GSoC - Weeks 9, 10

Aug 9, 2020 by Abhishek Kumar

Over the last two weeks, I worked on handling mixed commit-graph chain and adding tests for the new features.

I apologize for the rather slow progress and missing out on the blog post for Week 9 - My college has re-commenced classes on 3rd August, and the transition to online learning has been chaotic and uncertain.

Mixed Commit Graph Chains

By the end of week 8, our patch series could be reliably used for single Git environments. However, real life is not as rosy, and we need to handle mixed generation chains to ensure backward compatibility and a smooth transition to newer versions of Git.

A mixed generation chain contains split commit-graph files with two different generation number definitions.

As we cannot compare corrected commit dates and topological levels, we need to avoid mixed generation chains and modify our read behavior from an “if it has generation data chunk, read corrected commit date. Otherwise, read topological level”.

The read behavior now needs the context of the entire commit-graph chain, as we need to identify if any two commit-graph files have two different generation number definitions.

At first thought, I iterated through commit-graph files from the tip-checking if adjacent pairs had different definitions. If no pair had different definitions, then the entire chain has the same generation number version and can be compared safely. If not, disable generation numbers.

Dr. Stolee improved upon my idea as we can still make use of topological levels present in each commit-graph file as a common generation number and don’t need to disable to generation numbers.

The write behavior for split commit-graph chains is a bit tricky, as follows:

  1. Read and parse existing commit-graph files - This helps us avoid re-computing generation numbers for commits already in commit-graph files.
  2. Compute topological level and corrected commit dates for commits not in the graph.
  3. Write generation data chunk into the new tip if the existing tip has a generation data chunk.
  4. If writing split commit-graph chain with replace strategy, write generation data chunk.

In the reviews to the second version, Dr. Stolee pointed out a crucial flaw - Our code makes the assumption “commit-graph file has generation data chunk, so it must store corrected commit date offsets” which is incorrect. If we check out to cb797e, we can write generation data chunk that stores topological levels and, therefore, interprets the values stored as topological levels.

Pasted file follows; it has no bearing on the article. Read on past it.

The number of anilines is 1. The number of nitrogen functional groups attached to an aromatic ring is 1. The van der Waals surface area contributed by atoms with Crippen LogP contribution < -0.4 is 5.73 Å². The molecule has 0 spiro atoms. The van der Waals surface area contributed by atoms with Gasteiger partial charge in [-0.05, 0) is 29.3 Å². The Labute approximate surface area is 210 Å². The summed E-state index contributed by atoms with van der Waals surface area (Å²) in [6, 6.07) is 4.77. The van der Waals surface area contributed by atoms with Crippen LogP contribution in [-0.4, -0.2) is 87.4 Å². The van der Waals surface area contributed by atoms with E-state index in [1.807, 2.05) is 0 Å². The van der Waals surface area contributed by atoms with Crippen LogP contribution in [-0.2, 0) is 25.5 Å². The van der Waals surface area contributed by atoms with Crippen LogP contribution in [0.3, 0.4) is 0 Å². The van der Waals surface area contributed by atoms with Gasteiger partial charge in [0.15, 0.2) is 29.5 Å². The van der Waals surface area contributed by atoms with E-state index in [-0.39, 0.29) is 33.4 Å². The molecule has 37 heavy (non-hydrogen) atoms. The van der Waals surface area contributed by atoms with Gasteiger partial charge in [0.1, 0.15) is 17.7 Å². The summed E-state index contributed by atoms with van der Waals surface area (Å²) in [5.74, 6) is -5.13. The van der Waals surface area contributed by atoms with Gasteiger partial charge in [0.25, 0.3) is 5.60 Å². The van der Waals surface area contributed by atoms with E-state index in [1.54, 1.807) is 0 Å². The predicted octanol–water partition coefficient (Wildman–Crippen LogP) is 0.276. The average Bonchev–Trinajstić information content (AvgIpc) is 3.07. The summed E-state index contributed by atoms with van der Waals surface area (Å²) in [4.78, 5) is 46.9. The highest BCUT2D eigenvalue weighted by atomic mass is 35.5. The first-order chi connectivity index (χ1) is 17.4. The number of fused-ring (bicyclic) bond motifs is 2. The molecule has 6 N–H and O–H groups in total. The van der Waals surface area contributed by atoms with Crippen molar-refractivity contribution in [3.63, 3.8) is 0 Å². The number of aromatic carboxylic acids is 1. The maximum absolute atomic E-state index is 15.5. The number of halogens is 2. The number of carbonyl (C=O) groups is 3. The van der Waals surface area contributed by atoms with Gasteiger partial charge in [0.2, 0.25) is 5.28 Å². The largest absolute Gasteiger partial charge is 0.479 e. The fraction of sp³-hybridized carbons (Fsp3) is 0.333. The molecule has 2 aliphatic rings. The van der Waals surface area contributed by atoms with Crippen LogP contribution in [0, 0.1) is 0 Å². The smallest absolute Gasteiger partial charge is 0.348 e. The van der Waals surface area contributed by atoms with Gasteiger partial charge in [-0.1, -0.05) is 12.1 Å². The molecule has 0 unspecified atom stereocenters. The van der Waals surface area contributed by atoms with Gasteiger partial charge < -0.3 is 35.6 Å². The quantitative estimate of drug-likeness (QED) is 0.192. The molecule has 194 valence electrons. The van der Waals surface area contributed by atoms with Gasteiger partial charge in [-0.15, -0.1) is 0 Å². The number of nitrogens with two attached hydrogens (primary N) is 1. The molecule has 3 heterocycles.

As our problem is “we write topological levels into generation data chunk”, we can re-order the patches to introduce generation data chunk after implementing corrected commit dates, and write offsets to generation data chunk. Thus, there will never be a version of Git that writes topological levels into generation data chunk.

Adding Tests

With the patch series, we introduce two new premises:

While writing tests for these, I hit a wall. Hard. I have never written tests before thoughtfully and comprehensively, never to the rigor of the Git’s test suite.

I was stuck at deciding what options to go for:

  1. Will we control read or write behavior (i.e., ignore the existence of GDAT chunk or not write it in the first place).
  2. Would it be an environment variable, configuration variable, or a command-line argument?
  3. How would the tests be structured?
  4. Should I test corrupting both CDAT and GDAT chunk?

After constantly revising my changes and making no progress, I reached out to Dr. Stolee and Dr. Narębski for guidance.

Dr. Stolee’s advice and encouragement helped me to approach the problem anew. I didn’t have to write tests to check if New Git can use topological levels, as I could leverage tests already in t6600-test-reach. While extending verify subcommand to validate both topological levels and corrected commit dates would have been useful, the current patch series can progress without it too.

Futute Plans

I hope to finish code re-organization and publish the third version of the patch series by Friday night. With that done, I can work on improvements left out of the series - extending tests for both CDAT and GDAT as a part of a separate patch series.

Thanks to Dr. Stolee, Dr. Narębski, and Taylor for continued reviews and guidance.